Research in our group is focused on understanding how microRNAs regulate immune signaling and how pathogens manipulate these processes. To date, this work has centered on herpesviruses, and in particular, cytomegaloviruses. We are currently working with collaborators at the Centre for Immunity, Infection & Evolution to expand this work into other host-pathogen systems, in particular, helminth infections.
MicroRNAs are ~22 nt RNA molecules that regulate eukaryotic gene expression by binding to specific mRNA transcripts, causing the mRNAs to be degraded or causing their translation to be repressed. The majority of human protein-coding genes are under selective pressure to maintain microRNA binding sites in their 3’UTRs and these small RNAs are therefore a ubiquitous and integral component of signaling pathways.
A goal in our lab is to understand how microRNAs manipulation can be used to improve and supplement therapeutic strategies in infectious disease.
A second goal is to use viruses as a tool to identify the post-transcriptional mechanisms controlling microRNA expression. This is an area of research that is relevant to numerous disease processes.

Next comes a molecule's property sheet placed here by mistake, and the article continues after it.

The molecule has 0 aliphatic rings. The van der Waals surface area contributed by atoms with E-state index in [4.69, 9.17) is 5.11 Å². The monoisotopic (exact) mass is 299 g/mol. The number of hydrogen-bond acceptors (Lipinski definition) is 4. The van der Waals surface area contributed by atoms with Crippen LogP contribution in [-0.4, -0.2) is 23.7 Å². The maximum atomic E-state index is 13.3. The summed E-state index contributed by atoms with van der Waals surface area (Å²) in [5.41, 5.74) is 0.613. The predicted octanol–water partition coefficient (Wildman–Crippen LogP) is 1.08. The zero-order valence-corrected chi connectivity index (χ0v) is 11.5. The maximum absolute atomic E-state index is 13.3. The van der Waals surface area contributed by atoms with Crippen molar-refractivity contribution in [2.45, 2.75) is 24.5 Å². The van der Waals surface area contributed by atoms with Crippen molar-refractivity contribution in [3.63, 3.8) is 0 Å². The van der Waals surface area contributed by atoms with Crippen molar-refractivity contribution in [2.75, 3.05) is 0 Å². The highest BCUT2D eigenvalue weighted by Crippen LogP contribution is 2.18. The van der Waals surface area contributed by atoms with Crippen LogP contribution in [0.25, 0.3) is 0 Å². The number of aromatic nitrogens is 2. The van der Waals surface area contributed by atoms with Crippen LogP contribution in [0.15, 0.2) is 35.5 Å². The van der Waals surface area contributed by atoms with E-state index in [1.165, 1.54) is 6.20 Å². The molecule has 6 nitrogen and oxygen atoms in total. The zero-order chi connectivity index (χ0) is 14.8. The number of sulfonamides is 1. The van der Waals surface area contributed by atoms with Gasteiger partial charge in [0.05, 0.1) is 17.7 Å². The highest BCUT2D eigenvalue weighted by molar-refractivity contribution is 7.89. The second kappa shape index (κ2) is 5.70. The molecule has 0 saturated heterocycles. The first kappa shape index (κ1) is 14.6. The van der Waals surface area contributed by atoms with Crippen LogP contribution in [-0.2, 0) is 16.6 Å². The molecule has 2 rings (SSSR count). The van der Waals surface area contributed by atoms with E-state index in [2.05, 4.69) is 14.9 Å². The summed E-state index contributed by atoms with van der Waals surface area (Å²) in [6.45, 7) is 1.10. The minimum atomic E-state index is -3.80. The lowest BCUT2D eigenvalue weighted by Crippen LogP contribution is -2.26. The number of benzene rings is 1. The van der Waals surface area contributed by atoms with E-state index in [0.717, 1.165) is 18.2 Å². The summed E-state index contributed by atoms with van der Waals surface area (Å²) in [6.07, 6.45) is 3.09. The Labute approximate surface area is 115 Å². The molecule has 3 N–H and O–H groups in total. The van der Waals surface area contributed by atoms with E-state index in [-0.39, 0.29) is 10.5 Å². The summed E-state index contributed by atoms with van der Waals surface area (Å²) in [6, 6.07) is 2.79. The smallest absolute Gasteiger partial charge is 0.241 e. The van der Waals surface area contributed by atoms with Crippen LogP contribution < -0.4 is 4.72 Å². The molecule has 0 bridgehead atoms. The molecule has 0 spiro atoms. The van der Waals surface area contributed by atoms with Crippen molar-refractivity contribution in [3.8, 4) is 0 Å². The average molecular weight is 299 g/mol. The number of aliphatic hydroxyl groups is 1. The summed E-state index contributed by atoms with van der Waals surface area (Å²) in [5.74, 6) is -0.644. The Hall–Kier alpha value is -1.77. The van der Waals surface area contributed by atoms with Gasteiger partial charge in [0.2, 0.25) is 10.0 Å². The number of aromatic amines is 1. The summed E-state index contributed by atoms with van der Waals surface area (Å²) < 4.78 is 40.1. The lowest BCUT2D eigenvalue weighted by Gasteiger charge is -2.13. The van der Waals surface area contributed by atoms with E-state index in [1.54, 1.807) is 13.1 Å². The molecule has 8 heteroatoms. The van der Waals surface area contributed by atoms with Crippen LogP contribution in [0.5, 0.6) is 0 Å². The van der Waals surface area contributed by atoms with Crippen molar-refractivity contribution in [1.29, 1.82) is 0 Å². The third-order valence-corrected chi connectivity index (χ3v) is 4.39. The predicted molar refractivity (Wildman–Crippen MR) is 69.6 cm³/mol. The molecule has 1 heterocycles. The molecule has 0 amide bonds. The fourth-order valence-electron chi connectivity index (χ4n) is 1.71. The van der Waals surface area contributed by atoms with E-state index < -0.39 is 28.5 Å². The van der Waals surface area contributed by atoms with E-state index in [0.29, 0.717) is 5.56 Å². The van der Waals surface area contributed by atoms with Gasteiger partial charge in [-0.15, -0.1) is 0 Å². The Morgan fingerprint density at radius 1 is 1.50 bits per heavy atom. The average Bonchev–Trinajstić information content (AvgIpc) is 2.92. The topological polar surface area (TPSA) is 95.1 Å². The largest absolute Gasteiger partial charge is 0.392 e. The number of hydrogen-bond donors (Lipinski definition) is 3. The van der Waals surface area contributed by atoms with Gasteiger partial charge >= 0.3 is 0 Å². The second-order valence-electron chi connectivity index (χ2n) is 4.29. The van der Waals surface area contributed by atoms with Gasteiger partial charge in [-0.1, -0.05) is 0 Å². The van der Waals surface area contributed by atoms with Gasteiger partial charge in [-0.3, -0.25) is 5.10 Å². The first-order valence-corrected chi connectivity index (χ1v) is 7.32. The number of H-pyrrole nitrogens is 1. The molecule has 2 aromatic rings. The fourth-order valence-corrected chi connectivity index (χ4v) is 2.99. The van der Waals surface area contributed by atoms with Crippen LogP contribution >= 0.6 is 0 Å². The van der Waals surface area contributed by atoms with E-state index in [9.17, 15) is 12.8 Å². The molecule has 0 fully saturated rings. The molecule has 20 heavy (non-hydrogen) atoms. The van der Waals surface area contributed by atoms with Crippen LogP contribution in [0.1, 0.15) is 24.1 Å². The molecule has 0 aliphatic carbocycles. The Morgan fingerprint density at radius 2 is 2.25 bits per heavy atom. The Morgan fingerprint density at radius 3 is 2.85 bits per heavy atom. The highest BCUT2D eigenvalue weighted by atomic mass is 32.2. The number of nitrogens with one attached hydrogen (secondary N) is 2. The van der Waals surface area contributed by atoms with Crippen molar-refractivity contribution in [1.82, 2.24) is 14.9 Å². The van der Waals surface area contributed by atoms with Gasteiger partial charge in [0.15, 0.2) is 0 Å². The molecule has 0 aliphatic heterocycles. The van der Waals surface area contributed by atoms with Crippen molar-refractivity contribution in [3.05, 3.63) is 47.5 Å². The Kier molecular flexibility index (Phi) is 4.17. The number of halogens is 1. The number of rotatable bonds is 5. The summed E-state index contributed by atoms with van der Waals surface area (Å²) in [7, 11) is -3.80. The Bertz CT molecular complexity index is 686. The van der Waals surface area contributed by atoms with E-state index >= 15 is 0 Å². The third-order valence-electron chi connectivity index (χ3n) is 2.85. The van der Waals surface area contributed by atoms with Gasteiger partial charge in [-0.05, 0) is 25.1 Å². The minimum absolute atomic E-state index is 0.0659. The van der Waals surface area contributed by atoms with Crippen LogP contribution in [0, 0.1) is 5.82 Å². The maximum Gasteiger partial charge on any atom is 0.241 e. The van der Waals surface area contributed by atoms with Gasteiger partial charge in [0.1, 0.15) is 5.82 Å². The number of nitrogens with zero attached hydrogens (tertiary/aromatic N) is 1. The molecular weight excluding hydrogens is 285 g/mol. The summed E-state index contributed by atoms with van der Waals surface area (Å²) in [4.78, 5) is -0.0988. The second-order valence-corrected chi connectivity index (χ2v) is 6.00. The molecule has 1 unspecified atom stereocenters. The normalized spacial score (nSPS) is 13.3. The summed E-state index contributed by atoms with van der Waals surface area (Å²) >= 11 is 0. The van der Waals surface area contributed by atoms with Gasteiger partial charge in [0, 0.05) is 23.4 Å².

We are a part of the Centre for Immunity, Infection and Evolution and are based in the new wing of the Ashworth laboratories, King’s Buildings.
We are also affiliated with the Division of Pathway Medicine within the College of Medicine and Veterinary Medicine and work closely with collaborators at the Roslin Institute and Royal (Dick) School of Veterinary Studies. The Centre for Infectious Diseases links investigators in all of these locations within the University.